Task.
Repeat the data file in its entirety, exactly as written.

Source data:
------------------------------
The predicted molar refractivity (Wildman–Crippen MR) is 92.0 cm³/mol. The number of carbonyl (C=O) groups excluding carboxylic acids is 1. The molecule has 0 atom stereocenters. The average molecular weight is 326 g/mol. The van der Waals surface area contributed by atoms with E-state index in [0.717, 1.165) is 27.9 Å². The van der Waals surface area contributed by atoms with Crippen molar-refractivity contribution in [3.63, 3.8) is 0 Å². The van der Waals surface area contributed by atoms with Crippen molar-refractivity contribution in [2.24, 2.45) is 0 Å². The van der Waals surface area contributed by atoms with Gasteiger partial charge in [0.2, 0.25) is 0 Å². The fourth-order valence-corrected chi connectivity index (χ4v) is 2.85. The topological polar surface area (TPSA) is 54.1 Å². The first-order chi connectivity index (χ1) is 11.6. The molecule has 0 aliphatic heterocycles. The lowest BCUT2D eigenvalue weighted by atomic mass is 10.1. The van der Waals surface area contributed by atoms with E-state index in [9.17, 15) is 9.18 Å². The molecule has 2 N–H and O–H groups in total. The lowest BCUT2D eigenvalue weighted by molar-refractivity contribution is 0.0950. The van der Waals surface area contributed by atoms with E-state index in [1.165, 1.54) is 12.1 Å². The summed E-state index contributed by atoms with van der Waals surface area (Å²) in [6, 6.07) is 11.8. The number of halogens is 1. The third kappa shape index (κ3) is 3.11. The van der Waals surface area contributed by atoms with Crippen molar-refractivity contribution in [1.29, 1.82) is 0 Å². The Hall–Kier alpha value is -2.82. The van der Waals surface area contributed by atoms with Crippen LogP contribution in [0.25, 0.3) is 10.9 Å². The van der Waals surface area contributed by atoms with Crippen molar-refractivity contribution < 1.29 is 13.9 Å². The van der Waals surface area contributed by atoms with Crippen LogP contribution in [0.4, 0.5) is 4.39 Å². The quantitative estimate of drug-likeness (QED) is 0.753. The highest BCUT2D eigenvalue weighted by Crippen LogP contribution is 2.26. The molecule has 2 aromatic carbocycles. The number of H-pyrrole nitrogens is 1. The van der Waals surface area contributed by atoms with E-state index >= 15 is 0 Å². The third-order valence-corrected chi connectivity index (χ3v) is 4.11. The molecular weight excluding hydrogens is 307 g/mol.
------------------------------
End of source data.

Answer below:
The predicted molar refractivity (Wildman–Crippen MR) is 92.0 cm³/mol. The number of carbonyl (C=O) groups excluding carboxylic acids is 1. The molecule has 0 atom stereocenters. The average molecular weight is 326 g/mol. The van der Waals surface area contributed by atoms with E-state index in [0.717, 1.165) is 27.9 Å². The van der Waals surface area contributed by atoms with Crippen molar-refractivity contribution in [3.63, 3.8) is 0 Å². The van der Waals surface area contributed by atoms with Crippen molar-refractivity contribution in [2.24, 2.45) is 0 Å². The van der Waals surface area contributed by atoms with Gasteiger partial charge in [0.2, 0.25) is 0 Å². The fourth-order valence-corrected chi connectivity index (χ4v) is 2.85. The topological polar surface area (TPSA) is 54.1 Å². The first-order chi connectivity index (χ1) is 11.6. The molecule has 0 aliphatic heterocycles. The lowest BCUT2D eigenvalue weighted by atomic mass is 10.1. The van der Waals surface area contributed by atoms with E-state index in [9.17, 15) is 9.18 Å². The molecule has 2 N–H and O–H groups in total. The lowest BCUT2D eigenvalue weighted by molar-refractivity contribution is 0.0950. The van der Waals surface area contributed by atoms with E-state index in [1.165, 1.54) is 12.1 Å². The summed E-state index contributed by atoms with van der Waals surface area (Å²) in [6, 6.07) is 11.8. The number of halogens is 1. The third kappa shape index (κ3) is 3.11. The van der Waals surface area contributed by atoms with Crippen molar-refractivity contribution in [1.29, 1.82) is 0 Å². The Hall–Kier alpha value is -2.82. The van der Waals surface area contributed by atoms with Crippen LogP contribution in [0.25, 0.3) is 10.9 Å². The van der Waals surface area contributed by atoms with Crippen molar-refractivity contribution < 1.29 is 13.9 Å². The van der Waals surface area contributed by atoms with Crippen LogP contribution in [0.4, 0.5) is 4.39 Å². The quantitative estimate of drug-likeness (QED) is 0.753. The highest BCUT2D eigenvalue weighted by Crippen LogP contribution is 2.26. The molecule has 2 aromatic carbocycles. The number of H-pyrrole nitrogens is 1. The van der Waals surface area contributed by atoms with E-state index >= 15 is 0 Å². The third-order valence-corrected chi connectivity index (χ3v) is 4.11. The molecular weight excluding hydrogens is 307 g/mol.